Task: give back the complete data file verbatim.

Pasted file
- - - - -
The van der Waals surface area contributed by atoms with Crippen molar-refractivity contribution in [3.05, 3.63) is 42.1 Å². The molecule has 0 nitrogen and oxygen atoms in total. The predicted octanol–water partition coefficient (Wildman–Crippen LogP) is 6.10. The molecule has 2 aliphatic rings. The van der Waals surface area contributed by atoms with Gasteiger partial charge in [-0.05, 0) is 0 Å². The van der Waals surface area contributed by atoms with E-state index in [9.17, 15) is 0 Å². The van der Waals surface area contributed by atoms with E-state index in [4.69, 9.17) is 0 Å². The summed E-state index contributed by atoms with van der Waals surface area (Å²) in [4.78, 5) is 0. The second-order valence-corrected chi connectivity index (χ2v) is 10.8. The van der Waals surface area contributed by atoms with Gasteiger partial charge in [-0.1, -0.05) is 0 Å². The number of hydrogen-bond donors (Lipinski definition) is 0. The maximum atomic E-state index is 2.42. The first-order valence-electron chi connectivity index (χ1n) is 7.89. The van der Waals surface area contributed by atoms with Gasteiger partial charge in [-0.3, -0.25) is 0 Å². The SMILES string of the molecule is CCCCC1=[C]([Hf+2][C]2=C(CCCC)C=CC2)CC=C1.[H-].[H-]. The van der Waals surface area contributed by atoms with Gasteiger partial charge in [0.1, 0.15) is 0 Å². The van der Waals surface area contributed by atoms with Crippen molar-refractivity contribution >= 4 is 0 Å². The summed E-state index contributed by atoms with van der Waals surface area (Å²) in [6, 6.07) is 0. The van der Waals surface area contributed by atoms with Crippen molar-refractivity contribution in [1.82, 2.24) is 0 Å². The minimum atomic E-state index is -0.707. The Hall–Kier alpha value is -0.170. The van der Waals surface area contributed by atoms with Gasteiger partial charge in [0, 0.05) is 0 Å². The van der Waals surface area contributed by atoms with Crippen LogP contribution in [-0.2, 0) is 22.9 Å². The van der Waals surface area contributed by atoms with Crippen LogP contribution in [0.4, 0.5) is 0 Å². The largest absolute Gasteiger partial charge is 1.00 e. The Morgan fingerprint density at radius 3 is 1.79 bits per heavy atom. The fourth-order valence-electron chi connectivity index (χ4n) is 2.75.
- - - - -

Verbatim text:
The van der Waals surface area contributed by atoms with Crippen molar-refractivity contribution in [3.05, 3.63) is 42.1 Å². The molecule has 0 nitrogen and oxygen atoms in total. The predicted octanol–water partition coefficient (Wildman–Crippen LogP) is 6.10. The molecule has 2 aliphatic rings. The van der Waals surface area contributed by atoms with Gasteiger partial charge in [-0.05, 0) is 0 Å². The van der Waals surface area contributed by atoms with E-state index in [9.17, 15) is 0 Å². The van der Waals surface area contributed by atoms with E-state index in [4.69, 9.17) is 0 Å². The summed E-state index contributed by atoms with van der Waals surface area (Å²) in [4.78, 5) is 0. The second-order valence-corrected chi connectivity index (χ2v) is 10.8. The van der Waals surface area contributed by atoms with Gasteiger partial charge in [-0.1, -0.05) is 0 Å². The number of hydrogen-bond donors (Lipinski definition) is 0. The maximum atomic E-state index is 2.42. The first-order valence-electron chi connectivity index (χ1n) is 7.89. The van der Waals surface area contributed by atoms with Gasteiger partial charge in [-0.3, -0.25) is 0 Å². The SMILES string of the molecule is CCCCC1=[C]([Hf+2][C]2=C(CCCC)C=CC2)CC=C1.[H-].[H-]. The van der Waals surface area contributed by atoms with Gasteiger partial charge in [0.1, 0.15) is 0 Å². The van der Waals surface area contributed by atoms with Crippen molar-refractivity contribution >= 4 is 0 Å². The summed E-state index contributed by atoms with van der Waals surface area (Å²) in [6, 6.07) is 0. The van der Waals surface area contributed by atoms with Crippen molar-refractivity contribution in [1.82, 2.24) is 0 Å². The minimum atomic E-state index is -0.707. The Hall–Kier alpha value is -0.170. The van der Waals surface area contributed by atoms with Gasteiger partial charge in [0, 0.05) is 0 Å². The van der Waals surface area contributed by atoms with Crippen LogP contribution in [-0.2, 0) is 22.9 Å². The van der Waals surface area contributed by atoms with Crippen LogP contribution in [0.4, 0.5) is 0 Å². The largest absolute Gasteiger partial charge is 1.00 e. The Morgan fingerprint density at radius 3 is 1.79 bits per heavy atom. The fourth-order valence-electron chi connectivity index (χ4n) is 2.75.